TIMMINS, ON: Northern College is urging provincial election candidates to support the establishment of career-specific degree programs at Ontario’s 24 colleges as a strategy to enhance the province’s workforce.
“Ontario needs to focus on youth unemployment and underemployment,” says Fred Gibbons, President of Northern College. “By allowing colleges to offer career-specific degree programming, we’ll be able to help learners achieve a powerful complement of high-skills training and strong theoretical understanding. This will arm graduates with the skill-set employers are seeking and help them find meaningful careers while growing our industry and economy.”
In most countries, graduates of three-year, career specific programs earn a degree. Although many three-year programs at Ontario colleges already meet provincial standards for undergraduate education, graduates are awarded diplomas or advanced diplomas. Allowing colleges to issue three-year degrees would ensure that students earn credentials that properly recognize their achievements, allowing them to compete with college graduates from other regions more effectively.
Research done for the government has confirmed the colleges can deliver effective degree programs. A report by consultants on four-year degrees at colleges found the colleges deliver high-quality programs in areas such as aviation technology, industrial design and digital animation. The range of four-year degree programs should be expanded.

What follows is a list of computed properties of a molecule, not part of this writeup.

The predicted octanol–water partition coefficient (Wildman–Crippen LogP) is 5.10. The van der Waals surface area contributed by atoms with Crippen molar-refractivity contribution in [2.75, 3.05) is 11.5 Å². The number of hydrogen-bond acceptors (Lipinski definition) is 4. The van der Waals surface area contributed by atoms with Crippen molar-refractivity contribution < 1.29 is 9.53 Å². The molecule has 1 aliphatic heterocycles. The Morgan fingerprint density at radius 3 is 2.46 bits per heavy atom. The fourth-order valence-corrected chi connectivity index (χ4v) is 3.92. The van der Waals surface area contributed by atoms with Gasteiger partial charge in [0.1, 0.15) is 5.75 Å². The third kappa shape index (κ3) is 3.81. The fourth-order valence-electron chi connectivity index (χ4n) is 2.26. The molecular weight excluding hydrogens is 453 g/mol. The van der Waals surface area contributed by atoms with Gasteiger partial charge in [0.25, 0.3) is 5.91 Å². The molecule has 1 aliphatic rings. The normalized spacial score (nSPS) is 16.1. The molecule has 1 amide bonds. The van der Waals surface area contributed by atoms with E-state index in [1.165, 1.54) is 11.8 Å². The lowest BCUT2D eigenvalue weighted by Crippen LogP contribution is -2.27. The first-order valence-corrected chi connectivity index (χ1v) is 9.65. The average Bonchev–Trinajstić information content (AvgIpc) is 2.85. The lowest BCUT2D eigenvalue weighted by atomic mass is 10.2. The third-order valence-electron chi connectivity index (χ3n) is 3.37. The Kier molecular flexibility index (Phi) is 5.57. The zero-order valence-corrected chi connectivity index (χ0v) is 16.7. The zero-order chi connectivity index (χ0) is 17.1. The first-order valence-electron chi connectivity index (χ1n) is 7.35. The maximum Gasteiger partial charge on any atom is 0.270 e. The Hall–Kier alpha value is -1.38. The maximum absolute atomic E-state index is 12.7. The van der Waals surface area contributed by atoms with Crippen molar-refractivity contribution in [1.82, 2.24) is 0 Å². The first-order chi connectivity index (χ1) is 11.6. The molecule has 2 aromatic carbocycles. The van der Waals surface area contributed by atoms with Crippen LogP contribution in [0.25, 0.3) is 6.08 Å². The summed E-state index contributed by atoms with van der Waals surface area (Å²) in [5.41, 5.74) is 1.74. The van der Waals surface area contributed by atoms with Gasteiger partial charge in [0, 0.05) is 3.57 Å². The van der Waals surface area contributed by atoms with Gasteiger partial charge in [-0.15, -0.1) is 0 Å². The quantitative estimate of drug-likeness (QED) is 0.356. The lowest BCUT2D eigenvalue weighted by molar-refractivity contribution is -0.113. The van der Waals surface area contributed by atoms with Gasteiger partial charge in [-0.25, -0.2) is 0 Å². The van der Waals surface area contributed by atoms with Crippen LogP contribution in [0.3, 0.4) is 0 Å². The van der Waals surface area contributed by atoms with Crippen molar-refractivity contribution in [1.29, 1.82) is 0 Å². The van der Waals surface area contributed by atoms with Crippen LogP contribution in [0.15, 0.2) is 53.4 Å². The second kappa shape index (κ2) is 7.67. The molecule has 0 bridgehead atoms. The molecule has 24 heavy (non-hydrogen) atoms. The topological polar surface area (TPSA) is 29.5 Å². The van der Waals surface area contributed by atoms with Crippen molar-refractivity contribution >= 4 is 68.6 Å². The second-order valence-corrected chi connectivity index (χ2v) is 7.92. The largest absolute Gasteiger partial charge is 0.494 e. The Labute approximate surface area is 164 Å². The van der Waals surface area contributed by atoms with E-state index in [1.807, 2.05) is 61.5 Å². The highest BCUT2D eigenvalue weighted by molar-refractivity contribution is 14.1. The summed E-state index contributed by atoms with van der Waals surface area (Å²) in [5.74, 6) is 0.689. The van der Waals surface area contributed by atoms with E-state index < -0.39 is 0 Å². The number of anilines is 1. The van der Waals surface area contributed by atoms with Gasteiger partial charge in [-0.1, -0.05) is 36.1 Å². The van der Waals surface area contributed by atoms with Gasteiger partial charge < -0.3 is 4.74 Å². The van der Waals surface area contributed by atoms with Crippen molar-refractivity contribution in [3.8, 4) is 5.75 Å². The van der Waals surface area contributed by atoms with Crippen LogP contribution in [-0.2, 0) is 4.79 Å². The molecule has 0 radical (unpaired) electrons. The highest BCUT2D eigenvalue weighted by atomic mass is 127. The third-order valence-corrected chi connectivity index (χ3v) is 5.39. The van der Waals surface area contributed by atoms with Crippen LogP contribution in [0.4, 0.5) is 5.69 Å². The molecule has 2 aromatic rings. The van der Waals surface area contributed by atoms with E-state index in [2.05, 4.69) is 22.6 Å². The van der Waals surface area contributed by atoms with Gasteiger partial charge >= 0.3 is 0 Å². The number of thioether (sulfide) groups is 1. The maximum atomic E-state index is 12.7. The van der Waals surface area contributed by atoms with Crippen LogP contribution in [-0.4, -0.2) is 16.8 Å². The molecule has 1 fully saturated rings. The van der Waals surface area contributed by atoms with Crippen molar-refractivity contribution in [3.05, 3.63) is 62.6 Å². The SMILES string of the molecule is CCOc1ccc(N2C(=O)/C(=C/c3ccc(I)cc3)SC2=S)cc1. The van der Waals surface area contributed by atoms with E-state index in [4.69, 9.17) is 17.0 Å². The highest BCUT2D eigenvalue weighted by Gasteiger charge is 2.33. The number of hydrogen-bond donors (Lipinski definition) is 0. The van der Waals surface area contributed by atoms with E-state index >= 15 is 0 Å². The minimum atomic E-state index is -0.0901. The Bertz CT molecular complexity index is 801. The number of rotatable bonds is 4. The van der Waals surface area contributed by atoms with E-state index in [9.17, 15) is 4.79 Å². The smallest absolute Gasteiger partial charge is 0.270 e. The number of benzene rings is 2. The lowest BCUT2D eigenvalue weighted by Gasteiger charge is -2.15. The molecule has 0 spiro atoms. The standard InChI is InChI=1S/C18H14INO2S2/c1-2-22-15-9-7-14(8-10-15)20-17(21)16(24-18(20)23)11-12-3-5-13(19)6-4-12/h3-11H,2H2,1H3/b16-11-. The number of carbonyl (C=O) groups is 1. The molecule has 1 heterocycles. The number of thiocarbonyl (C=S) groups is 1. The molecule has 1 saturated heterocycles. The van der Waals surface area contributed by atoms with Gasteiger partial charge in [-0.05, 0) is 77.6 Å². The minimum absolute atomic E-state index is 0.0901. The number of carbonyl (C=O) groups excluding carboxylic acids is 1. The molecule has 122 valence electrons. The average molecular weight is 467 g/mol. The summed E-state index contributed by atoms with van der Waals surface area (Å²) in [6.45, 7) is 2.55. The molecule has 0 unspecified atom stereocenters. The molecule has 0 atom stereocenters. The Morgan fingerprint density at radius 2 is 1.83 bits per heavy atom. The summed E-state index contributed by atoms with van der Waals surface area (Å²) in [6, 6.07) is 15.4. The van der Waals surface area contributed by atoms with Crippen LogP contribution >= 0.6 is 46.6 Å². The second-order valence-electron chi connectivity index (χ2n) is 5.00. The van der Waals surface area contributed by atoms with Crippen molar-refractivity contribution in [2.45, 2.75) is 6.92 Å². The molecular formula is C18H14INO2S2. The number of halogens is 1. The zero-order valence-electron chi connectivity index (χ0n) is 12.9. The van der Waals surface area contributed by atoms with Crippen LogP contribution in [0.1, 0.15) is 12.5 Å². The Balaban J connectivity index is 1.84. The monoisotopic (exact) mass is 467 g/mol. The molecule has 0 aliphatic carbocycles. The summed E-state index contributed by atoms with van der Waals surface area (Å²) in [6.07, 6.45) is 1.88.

Growing numbers of students recognize the value of college education. Enrolment at Ontario’s colleges is at an all-time high and the number of university graduates enrolled in college programs has increased more than 40 per cent over the last five years. Ontario’s next government must build on this success and ensure that more people get access to career-specific post-secondary programs that prepare them for well-paying jobs when they graduate.
Colleges Ontario, an advocacy organization for the province’s 24 colleges of applied arts and technology, has officially launched Better Jobs and a Stronger Economy. The website details the issues that colleges across the province are calling on the government to focus on. Sector-wide priorities not only place emphasis on expanding college degree programs, but also on reforms to the apprenticeship system, commitments to funding in support of programming and addressing the backlog of deferred maintenance at the province’s academic institutions..
“Ontarians deserve choice and improved access to higher education,” says Gibbons. “We’re calling on candidates to support these important reforms to strengthen the post-secondary environment and Ontario’s workforce.”
For more information on the recommendations from Ontario’s 24 colleges, visit collegesontario.org/2014-election.
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